Design for Social Innovation refers to the development of new processes, products, services, and policies that meet social needs more effectively than existing market or government solutions. By making use of the productive benefits of community relationships and local under-utilized assets, designers address quality of life issues. This type of design-enabled social innovation seeks to create systems-based solutions that enable communities to support themselves in an ongoing way; social innovations are good for society and empower the capacity of a community to act.

Design has always addressed these issues, but in recent years designers have become more proactive in engaging with communities of all kinds who do not have access to design expertise. Designers work with stakeholders through participatory means to facilitate or catalyze the process of innovation. The result is new or improved capabilities and relationships can lead to the better use of assets and resources.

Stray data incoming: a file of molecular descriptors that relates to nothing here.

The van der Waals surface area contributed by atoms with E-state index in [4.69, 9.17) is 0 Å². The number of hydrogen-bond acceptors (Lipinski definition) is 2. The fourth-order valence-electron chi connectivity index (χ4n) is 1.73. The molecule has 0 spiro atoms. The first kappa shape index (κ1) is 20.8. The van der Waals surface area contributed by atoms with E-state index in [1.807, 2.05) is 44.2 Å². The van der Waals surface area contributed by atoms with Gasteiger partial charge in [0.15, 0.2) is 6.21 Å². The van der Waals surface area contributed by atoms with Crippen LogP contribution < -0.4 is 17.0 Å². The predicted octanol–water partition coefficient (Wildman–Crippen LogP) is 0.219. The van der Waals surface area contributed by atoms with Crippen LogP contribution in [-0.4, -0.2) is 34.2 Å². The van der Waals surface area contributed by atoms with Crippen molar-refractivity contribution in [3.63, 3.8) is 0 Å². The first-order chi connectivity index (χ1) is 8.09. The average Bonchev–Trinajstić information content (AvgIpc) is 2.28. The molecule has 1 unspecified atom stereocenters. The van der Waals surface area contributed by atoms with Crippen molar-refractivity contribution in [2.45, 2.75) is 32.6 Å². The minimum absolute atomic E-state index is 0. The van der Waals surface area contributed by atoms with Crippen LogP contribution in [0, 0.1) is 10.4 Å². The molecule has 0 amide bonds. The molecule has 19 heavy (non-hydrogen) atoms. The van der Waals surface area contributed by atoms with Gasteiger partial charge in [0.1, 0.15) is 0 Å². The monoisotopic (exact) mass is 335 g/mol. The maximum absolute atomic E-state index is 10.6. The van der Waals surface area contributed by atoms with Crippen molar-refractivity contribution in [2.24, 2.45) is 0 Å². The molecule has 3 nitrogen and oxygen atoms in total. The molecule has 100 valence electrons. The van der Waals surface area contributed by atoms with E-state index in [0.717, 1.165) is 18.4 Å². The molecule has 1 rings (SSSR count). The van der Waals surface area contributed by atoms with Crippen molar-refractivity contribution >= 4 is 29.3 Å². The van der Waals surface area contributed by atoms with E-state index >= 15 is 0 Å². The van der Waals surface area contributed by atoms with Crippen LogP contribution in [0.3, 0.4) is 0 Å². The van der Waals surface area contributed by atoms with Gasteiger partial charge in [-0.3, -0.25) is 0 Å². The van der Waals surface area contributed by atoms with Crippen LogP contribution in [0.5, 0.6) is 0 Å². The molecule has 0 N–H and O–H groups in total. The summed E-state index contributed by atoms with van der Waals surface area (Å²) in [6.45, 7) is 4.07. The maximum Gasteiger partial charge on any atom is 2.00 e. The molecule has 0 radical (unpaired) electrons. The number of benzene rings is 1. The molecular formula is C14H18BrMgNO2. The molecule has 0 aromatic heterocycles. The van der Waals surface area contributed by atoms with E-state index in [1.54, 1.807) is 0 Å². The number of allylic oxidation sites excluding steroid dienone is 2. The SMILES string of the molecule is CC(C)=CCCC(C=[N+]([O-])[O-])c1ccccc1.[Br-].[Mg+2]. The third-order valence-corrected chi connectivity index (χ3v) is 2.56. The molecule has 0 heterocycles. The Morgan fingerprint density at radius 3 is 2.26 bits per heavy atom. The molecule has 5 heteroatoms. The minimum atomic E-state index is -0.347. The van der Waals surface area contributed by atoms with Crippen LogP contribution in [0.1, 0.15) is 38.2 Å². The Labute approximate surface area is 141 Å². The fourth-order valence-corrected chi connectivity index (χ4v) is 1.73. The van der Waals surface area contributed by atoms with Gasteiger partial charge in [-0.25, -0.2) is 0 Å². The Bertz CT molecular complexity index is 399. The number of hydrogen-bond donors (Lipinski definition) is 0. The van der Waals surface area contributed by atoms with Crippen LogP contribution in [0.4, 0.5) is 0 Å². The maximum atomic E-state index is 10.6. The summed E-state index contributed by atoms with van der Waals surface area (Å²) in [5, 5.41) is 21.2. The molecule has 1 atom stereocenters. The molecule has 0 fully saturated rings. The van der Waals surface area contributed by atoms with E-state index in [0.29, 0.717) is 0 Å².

Social innovation can take place in the public, private, commercial, and non-profit sectors as an alternative to capitalism. The School of Design is a leader in the field of Design for Social Innovation research, is a partner with the Heinz School at Carnegie Mellon, is a regular contributor to the Winterhouse Symposium, and is a member of the DESIS Network.

In our graduate programs, Master’s Research often has a social innovation focus.

Transition Design